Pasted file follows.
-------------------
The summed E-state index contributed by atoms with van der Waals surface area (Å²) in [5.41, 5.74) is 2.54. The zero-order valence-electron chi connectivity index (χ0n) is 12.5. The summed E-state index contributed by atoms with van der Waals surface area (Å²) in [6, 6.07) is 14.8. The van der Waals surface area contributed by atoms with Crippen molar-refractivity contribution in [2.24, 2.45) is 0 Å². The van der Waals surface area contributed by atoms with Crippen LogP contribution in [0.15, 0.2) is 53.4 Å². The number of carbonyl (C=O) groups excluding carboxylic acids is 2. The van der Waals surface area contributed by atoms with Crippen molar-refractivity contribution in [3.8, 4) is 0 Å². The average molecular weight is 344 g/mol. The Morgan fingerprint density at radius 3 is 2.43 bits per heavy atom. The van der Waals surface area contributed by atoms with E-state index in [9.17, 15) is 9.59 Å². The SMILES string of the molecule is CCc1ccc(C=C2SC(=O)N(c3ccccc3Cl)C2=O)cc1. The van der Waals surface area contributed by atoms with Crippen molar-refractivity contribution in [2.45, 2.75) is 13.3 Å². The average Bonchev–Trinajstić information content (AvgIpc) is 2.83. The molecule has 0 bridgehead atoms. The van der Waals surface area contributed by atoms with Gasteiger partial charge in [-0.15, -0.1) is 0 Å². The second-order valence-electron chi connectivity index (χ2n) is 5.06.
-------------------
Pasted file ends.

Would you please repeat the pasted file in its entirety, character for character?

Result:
The summed E-state index contributed by atoms with van der Waals surface area (Å²) in [5.41, 5.74) is 2.54. The zero-order valence-electron chi connectivity index (χ0n) is 12.5. The summed E-state index contributed by atoms with van der Waals surface area (Å²) in [6, 6.07) is 14.8. The van der Waals surface area contributed by atoms with Crippen molar-refractivity contribution in [2.24, 2.45) is 0 Å². The van der Waals surface area contributed by atoms with Crippen LogP contribution in [0.15, 0.2) is 53.4 Å². The number of carbonyl (C=O) groups excluding carboxylic acids is 2. The van der Waals surface area contributed by atoms with Crippen molar-refractivity contribution in [3.8, 4) is 0 Å². The average molecular weight is 344 g/mol. The Morgan fingerprint density at radius 3 is 2.43 bits per heavy atom. The van der Waals surface area contributed by atoms with E-state index in [9.17, 15) is 9.59 Å². The SMILES string of the molecule is CCc1ccc(C=C2SC(=O)N(c3ccccc3Cl)C2=O)cc1. The van der Waals surface area contributed by atoms with Crippen molar-refractivity contribution in [2.45, 2.75) is 13.3 Å². The average Bonchev–Trinajstić information content (AvgIpc) is 2.83. The molecule has 0 bridgehead atoms. The van der Waals surface area contributed by atoms with Gasteiger partial charge in [-0.15, -0.1) is 0 Å². The second-order valence-electron chi connectivity index (χ2n) is 5.06.